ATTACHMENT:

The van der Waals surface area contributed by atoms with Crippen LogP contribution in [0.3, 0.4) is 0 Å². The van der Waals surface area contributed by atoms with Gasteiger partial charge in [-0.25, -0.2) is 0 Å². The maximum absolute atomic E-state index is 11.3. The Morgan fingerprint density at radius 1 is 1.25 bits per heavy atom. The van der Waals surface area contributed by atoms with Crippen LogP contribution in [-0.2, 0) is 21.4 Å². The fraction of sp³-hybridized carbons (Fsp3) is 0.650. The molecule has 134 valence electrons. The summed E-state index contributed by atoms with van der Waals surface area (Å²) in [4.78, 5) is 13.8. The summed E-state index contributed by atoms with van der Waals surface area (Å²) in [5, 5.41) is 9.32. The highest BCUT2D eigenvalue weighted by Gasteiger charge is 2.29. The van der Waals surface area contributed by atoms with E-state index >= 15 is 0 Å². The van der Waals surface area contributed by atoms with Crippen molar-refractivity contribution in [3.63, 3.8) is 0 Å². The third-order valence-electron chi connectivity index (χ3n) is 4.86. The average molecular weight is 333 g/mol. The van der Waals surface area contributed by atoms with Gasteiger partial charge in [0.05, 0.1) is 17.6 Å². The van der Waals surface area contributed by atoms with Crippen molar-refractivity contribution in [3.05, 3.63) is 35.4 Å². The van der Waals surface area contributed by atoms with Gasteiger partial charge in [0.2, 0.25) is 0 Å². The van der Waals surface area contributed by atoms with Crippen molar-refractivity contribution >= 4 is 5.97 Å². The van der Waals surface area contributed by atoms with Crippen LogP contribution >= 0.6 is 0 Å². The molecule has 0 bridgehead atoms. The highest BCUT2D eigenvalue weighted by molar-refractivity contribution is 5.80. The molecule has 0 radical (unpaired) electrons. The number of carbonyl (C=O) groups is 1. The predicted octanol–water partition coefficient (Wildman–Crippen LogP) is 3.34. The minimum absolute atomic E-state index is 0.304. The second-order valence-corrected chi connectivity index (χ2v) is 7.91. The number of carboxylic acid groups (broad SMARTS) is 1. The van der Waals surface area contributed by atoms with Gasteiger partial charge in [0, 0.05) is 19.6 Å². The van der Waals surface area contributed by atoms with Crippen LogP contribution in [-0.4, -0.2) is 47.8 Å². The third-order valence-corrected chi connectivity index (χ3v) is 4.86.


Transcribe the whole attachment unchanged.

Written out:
The van der Waals surface area contributed by atoms with Crippen LogP contribution in [0.3, 0.4) is 0 Å². The van der Waals surface area contributed by atoms with Gasteiger partial charge in [-0.25, -0.2) is 0 Å². The maximum absolute atomic E-state index is 11.3. The Morgan fingerprint density at radius 1 is 1.25 bits per heavy atom. The van der Waals surface area contributed by atoms with Crippen LogP contribution in [-0.2, 0) is 21.4 Å². The fraction of sp³-hybridized carbons (Fsp3) is 0.650. The molecule has 134 valence electrons. The summed E-state index contributed by atoms with van der Waals surface area (Å²) in [4.78, 5) is 13.8. The summed E-state index contributed by atoms with van der Waals surface area (Å²) in [5, 5.41) is 9.32. The highest BCUT2D eigenvalue weighted by Gasteiger charge is 2.29. The van der Waals surface area contributed by atoms with E-state index >= 15 is 0 Å². The van der Waals surface area contributed by atoms with Crippen molar-refractivity contribution in [3.63, 3.8) is 0 Å². The third-order valence-electron chi connectivity index (χ3n) is 4.86. The average molecular weight is 333 g/mol. The van der Waals surface area contributed by atoms with Gasteiger partial charge in [0.05, 0.1) is 17.6 Å². The van der Waals surface area contributed by atoms with Crippen molar-refractivity contribution in [3.05, 3.63) is 35.4 Å². The van der Waals surface area contributed by atoms with Gasteiger partial charge in [0.2, 0.25) is 0 Å². The van der Waals surface area contributed by atoms with Crippen molar-refractivity contribution >= 4 is 5.97 Å². The van der Waals surface area contributed by atoms with Crippen LogP contribution >= 0.6 is 0 Å². The molecule has 0 bridgehead atoms. The highest BCUT2D eigenvalue weighted by molar-refractivity contribution is 5.80. The molecule has 0 radical (unpaired) electrons. The number of carbonyl (C=O) groups is 1. The predicted octanol–water partition coefficient (Wildman–Crippen LogP) is 3.34. The minimum absolute atomic E-state index is 0.304. The second-order valence-corrected chi connectivity index (χ2v) is 7.91. The number of carboxylic acid groups (broad SMARTS) is 1. The van der Waals surface area contributed by atoms with Gasteiger partial charge in [0, 0.05) is 19.6 Å². The van der Waals surface area contributed by atoms with Crippen LogP contribution in [-0.4, -0.2) is 47.8 Å². The third-order valence-corrected chi connectivity index (χ3v) is 4.86.